How The West Was Won - essay by P.J. Kachmar
aimée henny brown performs
photos by catherine kuzik
the woman playing the guitar with the open guitar case in front of her, back pack and shopping bags stashed behind her, asks, “is it theatre?” julianna and i, who have straggled behind as we watch and respond to the street life and the questions of various edmontonians who want some information as to what this strange procession of people with flags and flares and whistles and lanterns and call-response phrases are doing, stop to answer her.
the woman continues, “is it a rehearsal?” we respond by saying it is a kind of street theatre led by one person. the woman wants to know if this is fiction or real. we communally decide this theatre is a fiction, the artist’s fiction who is leading the procession. “her story?” the woman asks. yes her story we say nodding our heads.
so yes, it is a kind of fiction, this parade down jasper street in edmonton. it is as if we are a group of scouts on an urban survival training mission with a very organized and enthusiastic leader who tells “facts” of the colonization of this piece of land from the proud perspective of the colonizer. a colonizer who does not tell the “facts” of colonization from the perspective of the faces and bodies of the displaced aboriginal population who populate the area we move through.
the colonizers “facts” are delivered with an evangelical fervour all the while making sure the congregation are all accounted for and shepherded together like new converts to a religion that requires communal ties. aimée henny brown delivers her sermon standing on a small stool with a music stand in front of her displaying a score of words. wearing a bright orange suit and holding a flare in her hand she preaches to the converted. and a good preacher she is. her congregation responds to her with enthusiasm spouting the appropriate phrases to the preacher’s calls and clearly enjoying her sermon.
there is something decidedly surreal in this procession of converts brandishing lanterns casting candle light and waving high tech reflective flags. at one of the locations where aimée stops to stand on her stool and deliver her speech there is an outdoor screen streaming the news. a woman with an enthusiasm not unlike aimée brown is telling her audience the news of the day. i am struck by how both women compete for the attention of their respective audiences, although aimée brown might not have been aware that on the screen behind her an image of a woman preaching her own sermon was being projected.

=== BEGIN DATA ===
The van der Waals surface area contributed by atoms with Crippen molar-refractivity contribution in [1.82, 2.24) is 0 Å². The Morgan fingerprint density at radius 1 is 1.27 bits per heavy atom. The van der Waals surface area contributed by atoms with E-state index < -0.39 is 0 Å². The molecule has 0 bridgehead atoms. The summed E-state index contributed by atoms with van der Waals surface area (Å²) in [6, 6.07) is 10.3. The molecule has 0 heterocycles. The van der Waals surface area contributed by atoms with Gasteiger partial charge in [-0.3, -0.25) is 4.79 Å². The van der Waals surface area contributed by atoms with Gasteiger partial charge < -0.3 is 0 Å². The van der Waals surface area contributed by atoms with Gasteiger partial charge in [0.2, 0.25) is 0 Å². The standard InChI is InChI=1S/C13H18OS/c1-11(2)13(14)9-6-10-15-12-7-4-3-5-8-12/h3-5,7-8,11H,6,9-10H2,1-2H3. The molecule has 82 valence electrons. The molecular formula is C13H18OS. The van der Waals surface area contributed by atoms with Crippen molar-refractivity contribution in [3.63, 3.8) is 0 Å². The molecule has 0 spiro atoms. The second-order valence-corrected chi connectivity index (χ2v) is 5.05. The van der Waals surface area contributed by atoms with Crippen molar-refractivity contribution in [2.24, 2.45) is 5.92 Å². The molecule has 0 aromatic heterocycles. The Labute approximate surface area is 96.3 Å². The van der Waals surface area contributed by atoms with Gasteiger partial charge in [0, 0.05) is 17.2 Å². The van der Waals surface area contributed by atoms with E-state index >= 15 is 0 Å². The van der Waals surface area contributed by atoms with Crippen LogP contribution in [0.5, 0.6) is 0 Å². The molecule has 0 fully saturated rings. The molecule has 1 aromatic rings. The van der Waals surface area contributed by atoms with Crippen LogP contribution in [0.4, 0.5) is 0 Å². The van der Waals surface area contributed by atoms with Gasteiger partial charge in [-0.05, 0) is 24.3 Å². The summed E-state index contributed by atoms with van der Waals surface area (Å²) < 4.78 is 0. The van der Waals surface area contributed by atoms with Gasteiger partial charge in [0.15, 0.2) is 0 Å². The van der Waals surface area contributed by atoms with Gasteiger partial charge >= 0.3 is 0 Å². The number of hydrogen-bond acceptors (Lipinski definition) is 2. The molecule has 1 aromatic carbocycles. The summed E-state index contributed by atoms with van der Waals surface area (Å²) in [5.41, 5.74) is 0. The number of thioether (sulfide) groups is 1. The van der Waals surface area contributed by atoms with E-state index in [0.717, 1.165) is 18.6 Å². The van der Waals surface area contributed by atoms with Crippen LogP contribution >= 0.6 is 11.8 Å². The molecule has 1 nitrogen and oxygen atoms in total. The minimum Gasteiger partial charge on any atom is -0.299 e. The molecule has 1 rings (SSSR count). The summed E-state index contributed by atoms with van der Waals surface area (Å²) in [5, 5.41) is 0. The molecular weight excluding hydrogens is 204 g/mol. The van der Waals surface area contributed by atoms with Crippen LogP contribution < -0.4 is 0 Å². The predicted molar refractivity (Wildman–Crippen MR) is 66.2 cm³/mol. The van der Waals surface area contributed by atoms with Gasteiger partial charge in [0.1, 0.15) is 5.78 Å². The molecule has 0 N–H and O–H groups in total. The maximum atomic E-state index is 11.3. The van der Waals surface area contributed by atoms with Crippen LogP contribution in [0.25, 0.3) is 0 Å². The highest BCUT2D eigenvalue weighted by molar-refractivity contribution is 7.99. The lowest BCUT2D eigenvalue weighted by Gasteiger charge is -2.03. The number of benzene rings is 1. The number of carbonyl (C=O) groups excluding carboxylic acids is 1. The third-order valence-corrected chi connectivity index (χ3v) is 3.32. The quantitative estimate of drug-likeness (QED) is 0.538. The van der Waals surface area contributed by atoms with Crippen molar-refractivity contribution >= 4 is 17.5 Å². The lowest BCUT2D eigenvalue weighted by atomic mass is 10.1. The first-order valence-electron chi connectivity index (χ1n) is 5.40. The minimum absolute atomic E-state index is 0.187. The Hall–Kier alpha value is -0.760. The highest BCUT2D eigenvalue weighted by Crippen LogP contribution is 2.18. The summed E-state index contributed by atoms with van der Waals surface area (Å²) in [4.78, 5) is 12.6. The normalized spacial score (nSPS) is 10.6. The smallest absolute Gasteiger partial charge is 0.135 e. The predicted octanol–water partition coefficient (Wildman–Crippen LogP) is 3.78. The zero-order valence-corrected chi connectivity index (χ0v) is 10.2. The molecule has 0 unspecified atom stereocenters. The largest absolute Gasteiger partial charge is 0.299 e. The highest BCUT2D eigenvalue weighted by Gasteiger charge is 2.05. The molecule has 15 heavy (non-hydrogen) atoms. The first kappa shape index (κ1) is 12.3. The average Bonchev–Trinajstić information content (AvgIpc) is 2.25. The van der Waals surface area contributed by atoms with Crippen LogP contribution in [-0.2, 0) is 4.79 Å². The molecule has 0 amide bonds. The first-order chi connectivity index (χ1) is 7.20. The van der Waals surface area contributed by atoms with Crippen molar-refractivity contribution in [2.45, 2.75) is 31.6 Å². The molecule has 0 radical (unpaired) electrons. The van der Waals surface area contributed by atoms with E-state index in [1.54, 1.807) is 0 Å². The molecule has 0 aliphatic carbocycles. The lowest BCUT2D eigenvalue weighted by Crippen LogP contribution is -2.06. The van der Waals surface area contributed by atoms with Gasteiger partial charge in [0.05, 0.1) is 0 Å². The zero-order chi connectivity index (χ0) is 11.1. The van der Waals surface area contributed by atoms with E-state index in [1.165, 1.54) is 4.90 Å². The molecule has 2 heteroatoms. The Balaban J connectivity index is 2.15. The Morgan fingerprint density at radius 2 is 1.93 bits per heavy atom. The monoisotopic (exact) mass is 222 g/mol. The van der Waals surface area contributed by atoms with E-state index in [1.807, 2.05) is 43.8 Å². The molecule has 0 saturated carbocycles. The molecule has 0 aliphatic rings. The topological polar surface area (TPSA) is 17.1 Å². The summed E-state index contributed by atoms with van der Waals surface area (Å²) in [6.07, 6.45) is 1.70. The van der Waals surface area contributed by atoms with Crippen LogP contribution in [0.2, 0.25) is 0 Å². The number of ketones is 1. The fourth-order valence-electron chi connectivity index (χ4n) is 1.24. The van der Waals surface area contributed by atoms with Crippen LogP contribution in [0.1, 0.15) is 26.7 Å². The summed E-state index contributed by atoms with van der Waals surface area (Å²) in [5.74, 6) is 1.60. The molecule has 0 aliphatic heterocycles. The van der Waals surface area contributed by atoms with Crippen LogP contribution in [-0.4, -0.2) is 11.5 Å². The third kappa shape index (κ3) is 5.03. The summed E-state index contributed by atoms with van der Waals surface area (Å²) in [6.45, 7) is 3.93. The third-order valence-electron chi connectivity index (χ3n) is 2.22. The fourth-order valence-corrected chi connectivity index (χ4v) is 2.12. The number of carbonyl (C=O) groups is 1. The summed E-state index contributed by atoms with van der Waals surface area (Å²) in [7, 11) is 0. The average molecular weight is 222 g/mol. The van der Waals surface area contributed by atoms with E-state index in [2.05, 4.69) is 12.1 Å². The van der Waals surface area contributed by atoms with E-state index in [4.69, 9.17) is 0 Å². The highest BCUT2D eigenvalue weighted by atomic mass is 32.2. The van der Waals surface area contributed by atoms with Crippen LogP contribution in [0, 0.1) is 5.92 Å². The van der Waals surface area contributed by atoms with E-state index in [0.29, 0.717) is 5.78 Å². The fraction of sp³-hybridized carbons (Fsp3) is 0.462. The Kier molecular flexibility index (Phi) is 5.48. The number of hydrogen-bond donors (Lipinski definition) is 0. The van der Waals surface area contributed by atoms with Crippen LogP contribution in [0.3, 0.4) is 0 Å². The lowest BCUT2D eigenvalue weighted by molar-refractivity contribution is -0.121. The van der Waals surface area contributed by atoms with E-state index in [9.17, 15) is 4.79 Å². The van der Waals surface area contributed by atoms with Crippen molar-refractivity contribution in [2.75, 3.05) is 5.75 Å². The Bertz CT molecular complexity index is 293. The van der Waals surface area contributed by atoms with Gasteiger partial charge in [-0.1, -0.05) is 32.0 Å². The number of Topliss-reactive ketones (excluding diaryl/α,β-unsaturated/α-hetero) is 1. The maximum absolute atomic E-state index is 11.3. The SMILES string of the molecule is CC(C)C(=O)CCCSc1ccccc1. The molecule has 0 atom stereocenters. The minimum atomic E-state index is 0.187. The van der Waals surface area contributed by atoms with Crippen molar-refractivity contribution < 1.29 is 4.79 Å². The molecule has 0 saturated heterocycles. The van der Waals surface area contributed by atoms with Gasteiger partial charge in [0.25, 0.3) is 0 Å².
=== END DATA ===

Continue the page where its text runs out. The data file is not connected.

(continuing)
i enjoyed this walk, this walk along jasper street. i noticed people and buildings and an active street life in edmonton i had not witnessed before. for although i was not an active convert in the congregation of aimée’s followers, i did let my gaze wander and take in sights i had not previously noticed. it is quite an amazing street with a diverse and shifting clientele. for colonial historians i am sure the “facts” of aimée’s sermon were of interest, “facts” as to what building was built when and who populated the street back in the day. interesting fictions of a brutal and greed centred population who wanted, above all, to take what they could.
Introducing Visualeyez 2011
Today we’re very happy to announce the lineup for Visualeyez 2011!
The festival takes place September 13–18 of this year, with the curatorial theme worship, and will feature ten artists: Aimee Henny Brown, Michael Dudeck, Gillian Dyson, Danny Gaudreault, Amy Malbeuf, Emilio Rojas, Turner Prize* (Jason Cawood, Blair Fornwald and JG Hampton), and Helene Vosters. We’ll also be hosting Festival Animator Karen Elaine Spencer who will keep those of you in blog-land updated with the festival-goings on at visualeyez.org.
Over the next few weeks we’ll have lots more about the festival artists and programming, so stay tuned!